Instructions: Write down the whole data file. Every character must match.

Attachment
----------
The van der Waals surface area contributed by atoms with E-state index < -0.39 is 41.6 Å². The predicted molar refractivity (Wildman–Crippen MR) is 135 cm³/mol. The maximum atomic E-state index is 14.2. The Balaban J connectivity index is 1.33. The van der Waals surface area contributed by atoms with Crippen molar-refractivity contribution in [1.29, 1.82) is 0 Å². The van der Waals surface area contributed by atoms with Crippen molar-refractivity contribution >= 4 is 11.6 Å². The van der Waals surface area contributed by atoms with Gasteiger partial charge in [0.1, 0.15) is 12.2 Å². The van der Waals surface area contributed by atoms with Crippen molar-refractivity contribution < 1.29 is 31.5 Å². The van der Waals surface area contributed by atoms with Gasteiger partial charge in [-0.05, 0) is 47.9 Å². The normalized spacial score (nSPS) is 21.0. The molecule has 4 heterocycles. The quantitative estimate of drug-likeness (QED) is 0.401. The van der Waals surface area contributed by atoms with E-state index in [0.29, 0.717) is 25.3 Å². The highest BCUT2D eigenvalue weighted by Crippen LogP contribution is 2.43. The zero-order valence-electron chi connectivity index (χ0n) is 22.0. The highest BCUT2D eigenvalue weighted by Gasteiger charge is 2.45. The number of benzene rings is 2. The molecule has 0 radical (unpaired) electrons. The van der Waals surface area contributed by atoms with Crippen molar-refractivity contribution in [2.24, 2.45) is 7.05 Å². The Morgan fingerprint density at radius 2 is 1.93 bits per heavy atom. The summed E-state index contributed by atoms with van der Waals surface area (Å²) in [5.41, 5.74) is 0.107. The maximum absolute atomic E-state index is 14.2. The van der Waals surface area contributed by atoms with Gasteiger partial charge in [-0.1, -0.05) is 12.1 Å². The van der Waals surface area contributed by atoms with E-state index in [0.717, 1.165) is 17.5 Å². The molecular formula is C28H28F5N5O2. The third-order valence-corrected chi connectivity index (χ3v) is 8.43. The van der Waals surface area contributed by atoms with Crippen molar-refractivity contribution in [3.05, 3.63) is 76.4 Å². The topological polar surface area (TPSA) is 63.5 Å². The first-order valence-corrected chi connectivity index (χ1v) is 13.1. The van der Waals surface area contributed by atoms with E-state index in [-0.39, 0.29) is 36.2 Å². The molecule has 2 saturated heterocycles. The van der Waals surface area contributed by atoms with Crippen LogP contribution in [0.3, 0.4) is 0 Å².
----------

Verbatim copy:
The van der Waals surface area contributed by atoms with E-state index < -0.39 is 41.6 Å². The predicted molar refractivity (Wildman–Crippen MR) is 135 cm³/mol. The maximum atomic E-state index is 14.2. The Balaban J connectivity index is 1.33. The van der Waals surface area contributed by atoms with Crippen molar-refractivity contribution in [1.29, 1.82) is 0 Å². The van der Waals surface area contributed by atoms with Crippen molar-refractivity contribution >= 4 is 11.6 Å². The van der Waals surface area contributed by atoms with Gasteiger partial charge in [0.1, 0.15) is 12.2 Å². The van der Waals surface area contributed by atoms with Crippen molar-refractivity contribution < 1.29 is 31.5 Å². The van der Waals surface area contributed by atoms with Gasteiger partial charge in [-0.05, 0) is 47.9 Å². The normalized spacial score (nSPS) is 21.0. The molecule has 4 heterocycles. The quantitative estimate of drug-likeness (QED) is 0.401. The van der Waals surface area contributed by atoms with E-state index in [0.29, 0.717) is 25.3 Å². The highest BCUT2D eigenvalue weighted by Crippen LogP contribution is 2.43. The zero-order valence-electron chi connectivity index (χ0n) is 22.0. The highest BCUT2D eigenvalue weighted by Gasteiger charge is 2.45. The number of benzene rings is 2. The molecule has 0 radical (unpaired) electrons. The van der Waals surface area contributed by atoms with Crippen molar-refractivity contribution in [2.24, 2.45) is 7.05 Å². The Morgan fingerprint density at radius 2 is 1.93 bits per heavy atom. The summed E-state index contributed by atoms with van der Waals surface area (Å²) in [5.41, 5.74) is 0.107. The maximum absolute atomic E-state index is 14.2. The van der Waals surface area contributed by atoms with Gasteiger partial charge in [-0.1, -0.05) is 12.1 Å². The van der Waals surface area contributed by atoms with E-state index in [0.717, 1.165) is 17.5 Å². The molecular formula is C28H28F5N5O2. The third-order valence-corrected chi connectivity index (χ3v) is 8.43. The van der Waals surface area contributed by atoms with Crippen molar-refractivity contribution in [3.05, 3.63) is 76.4 Å². The topological polar surface area (TPSA) is 63.5 Å². The first-order valence-corrected chi connectivity index (χ1v) is 13.1. The van der Waals surface area contributed by atoms with E-state index in [-0.39, 0.29) is 36.2 Å². The molecule has 2 saturated heterocycles. The van der Waals surface area contributed by atoms with Crippen LogP contribution in [0.3, 0.4) is 0 Å².